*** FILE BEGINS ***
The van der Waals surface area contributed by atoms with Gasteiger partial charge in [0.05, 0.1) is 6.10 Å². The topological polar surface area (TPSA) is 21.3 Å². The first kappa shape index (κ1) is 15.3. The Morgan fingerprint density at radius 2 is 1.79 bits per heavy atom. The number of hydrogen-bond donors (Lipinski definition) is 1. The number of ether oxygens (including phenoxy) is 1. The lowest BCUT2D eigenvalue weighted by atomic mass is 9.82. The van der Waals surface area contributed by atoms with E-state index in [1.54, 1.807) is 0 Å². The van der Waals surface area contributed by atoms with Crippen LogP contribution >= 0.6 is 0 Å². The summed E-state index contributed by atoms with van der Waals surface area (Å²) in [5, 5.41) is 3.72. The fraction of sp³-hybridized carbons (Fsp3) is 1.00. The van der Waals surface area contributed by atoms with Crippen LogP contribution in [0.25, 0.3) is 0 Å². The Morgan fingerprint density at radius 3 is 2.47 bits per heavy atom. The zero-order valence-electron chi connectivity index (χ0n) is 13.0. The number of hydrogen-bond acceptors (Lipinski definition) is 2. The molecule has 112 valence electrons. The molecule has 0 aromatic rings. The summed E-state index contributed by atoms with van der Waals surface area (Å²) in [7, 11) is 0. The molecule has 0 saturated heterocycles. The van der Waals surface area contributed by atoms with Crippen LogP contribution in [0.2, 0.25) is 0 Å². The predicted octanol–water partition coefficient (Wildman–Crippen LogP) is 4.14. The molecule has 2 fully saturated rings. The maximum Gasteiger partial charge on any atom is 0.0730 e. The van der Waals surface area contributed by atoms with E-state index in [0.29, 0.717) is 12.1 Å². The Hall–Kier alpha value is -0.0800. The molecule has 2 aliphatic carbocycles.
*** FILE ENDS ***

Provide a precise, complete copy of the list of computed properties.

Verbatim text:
The van der Waals surface area contributed by atoms with Gasteiger partial charge in [0.05, 0.1) is 6.10 Å². The topological polar surface area (TPSA) is 21.3 Å². The first kappa shape index (κ1) is 15.3. The Morgan fingerprint density at radius 2 is 1.79 bits per heavy atom. The number of hydrogen-bond donors (Lipinski definition) is 1. The number of ether oxygens (including phenoxy) is 1. The lowest BCUT2D eigenvalue weighted by atomic mass is 9.82. The van der Waals surface area contributed by atoms with E-state index in [1.54, 1.807) is 0 Å². The van der Waals surface area contributed by atoms with Crippen LogP contribution >= 0.6 is 0 Å². The summed E-state index contributed by atoms with van der Waals surface area (Å²) in [5, 5.41) is 3.72. The fraction of sp³-hybridized carbons (Fsp3) is 1.00. The van der Waals surface area contributed by atoms with Crippen LogP contribution in [0.25, 0.3) is 0 Å². The Morgan fingerprint density at radius 3 is 2.47 bits per heavy atom. The zero-order valence-electron chi connectivity index (χ0n) is 13.0. The number of hydrogen-bond acceptors (Lipinski definition) is 2. The molecule has 112 valence electrons. The molecule has 0 aromatic rings. The summed E-state index contributed by atoms with van der Waals surface area (Å²) in [7, 11) is 0. The molecule has 0 saturated heterocycles. The van der Waals surface area contributed by atoms with Crippen LogP contribution in [0.2, 0.25) is 0 Å². The predicted octanol–water partition coefficient (Wildman–Crippen LogP) is 4.14. The molecule has 2 fully saturated rings. The maximum Gasteiger partial charge on any atom is 0.0730 e. The van der Waals surface area contributed by atoms with E-state index in [0.29, 0.717) is 12.1 Å². The Hall–Kier alpha value is -0.0800. The molecule has 2 aliphatic carbocycles.